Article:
Runner 1, despite being 2.2 miles off course (full story here: wp.me/p1N36Q-6l
), finished strong and with a smile, and handed off to our second runner, who blazed through his awesome course that took us through the battle fields of Gettysburg. Although two of our three teams ran together for the first leg, our second runner was much faster than their second runner, so we lost our buddy system pretty quickly. And then it was Runner 3's turn:
That's My Husband.
My husband had run a 5k here and there before agreeing to do this, and has put in a lot of effort into adding distance to his ability. He was so nervous about letting our team down, and most worried about his first run as it would be the most difficult of the three he'd be doing. I think the butterflies fueled his run, because he did awesome, breaking personal records for his 10k even though he had to run up and down hills here.
And then... our other team's third runner "killed" him. (I learned that's what you call passing someone on the road in the relay community).
Runner 4, our driver, had a particularly grueling 8 miles up and downhill to complete next before handing off to Runner 5.
I knew that our two teams Runner 6's wanted to run their leg together and would wait at all costs for each other (it is widely known that Runner 6 has the toughest legs of the race, with this particular leg being 6 miles straight up hill), so I had my work cut out for me trying to narrow the distance between myself and the other runner 5. I took off at my sub 9:00/mile pace, and felt pretty good when I had two "kills" of my own (yup, they were "Chick'd" - that's when you are passed by a girl, apparently).
And that's when the hills kicked in. I knew I was in trouble when I felt a cramp come on, as I NEVER have cramped up running, not even during my two half marathons. I cursed the flat terrain of central NJ - and my lack of foresight in only using a 1.0% incline on the treadmill - for not preparing me adequately for this. When Maya (MapMyRun - more info here: wp.me/p1N36Q-4b
) told me at 2.1 miles I was barely hanging on to a 9:14 mile pace, I knew my 9:00:00 race average was not going to become a reality. This first leg, at 4.5 miles, was supposed to be of "medium" difficulty.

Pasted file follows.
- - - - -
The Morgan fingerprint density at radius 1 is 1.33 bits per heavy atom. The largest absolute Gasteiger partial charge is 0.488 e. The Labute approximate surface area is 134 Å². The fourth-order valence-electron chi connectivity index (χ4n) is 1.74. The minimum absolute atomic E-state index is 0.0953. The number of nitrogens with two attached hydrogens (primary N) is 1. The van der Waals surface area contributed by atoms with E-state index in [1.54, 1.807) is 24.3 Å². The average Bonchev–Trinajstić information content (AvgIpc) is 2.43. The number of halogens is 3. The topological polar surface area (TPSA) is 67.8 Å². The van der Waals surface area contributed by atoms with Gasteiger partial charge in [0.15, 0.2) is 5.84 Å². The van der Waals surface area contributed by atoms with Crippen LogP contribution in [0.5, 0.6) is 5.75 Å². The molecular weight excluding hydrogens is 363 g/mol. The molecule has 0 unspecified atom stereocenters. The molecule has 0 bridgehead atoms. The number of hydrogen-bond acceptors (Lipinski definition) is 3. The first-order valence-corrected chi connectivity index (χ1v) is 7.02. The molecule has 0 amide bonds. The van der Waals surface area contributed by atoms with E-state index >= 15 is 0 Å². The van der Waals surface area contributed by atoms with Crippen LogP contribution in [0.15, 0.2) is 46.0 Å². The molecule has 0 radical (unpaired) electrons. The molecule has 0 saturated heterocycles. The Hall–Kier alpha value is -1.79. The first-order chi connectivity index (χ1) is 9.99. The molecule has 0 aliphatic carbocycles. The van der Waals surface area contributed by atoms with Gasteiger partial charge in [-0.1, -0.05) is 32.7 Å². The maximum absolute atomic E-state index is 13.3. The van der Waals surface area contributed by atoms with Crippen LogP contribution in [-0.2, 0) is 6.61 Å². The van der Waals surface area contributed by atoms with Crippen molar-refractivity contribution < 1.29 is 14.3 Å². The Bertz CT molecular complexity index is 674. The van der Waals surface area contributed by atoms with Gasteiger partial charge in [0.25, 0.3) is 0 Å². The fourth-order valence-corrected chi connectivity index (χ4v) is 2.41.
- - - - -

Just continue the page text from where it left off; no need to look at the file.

Sure. Maybe to a gazelle.
I ended my first leg with an average time of 9:09, learned I had done a pretty good job closing the gap on the other team's runner 5, and we bid farewell to our Runner 6s. We were all looking forward to our first of three well deserved naps with the hand-off of the baton to the next six runners awaiting us in our second van.
The night time runs began for us right about sunset, and were fairly uneventful. Nobody got lost. This time around, our Runner 4's stuck together, and I got to hang out on my second leg with the other team's Runner 5. A good thing, too, as it was 10:00 at night and our leg was along a main road that was pretty uninteresting. This was to be the easiest of my three legs - 4.0 miles with gentle rolling hills - but I think the long day and lack of sleep were already starting to wear on me. 9:14/mile pace this time.
My favorite part about this portion of the course is that it ended right near an angel's house. Ok, not really, but a close friend who actually knows many people on our three teams very well lives along the route, and each year she opens up her doors for us to take showers and sleep - albeit for a very short period of time - on beds, couches, air mattresses, anything she has to offer. A clean and grateful me laid my head to sleep on a pillow and air mattress, and figured someone would come wake me when it was time to lace up again.
I figured incorrectly.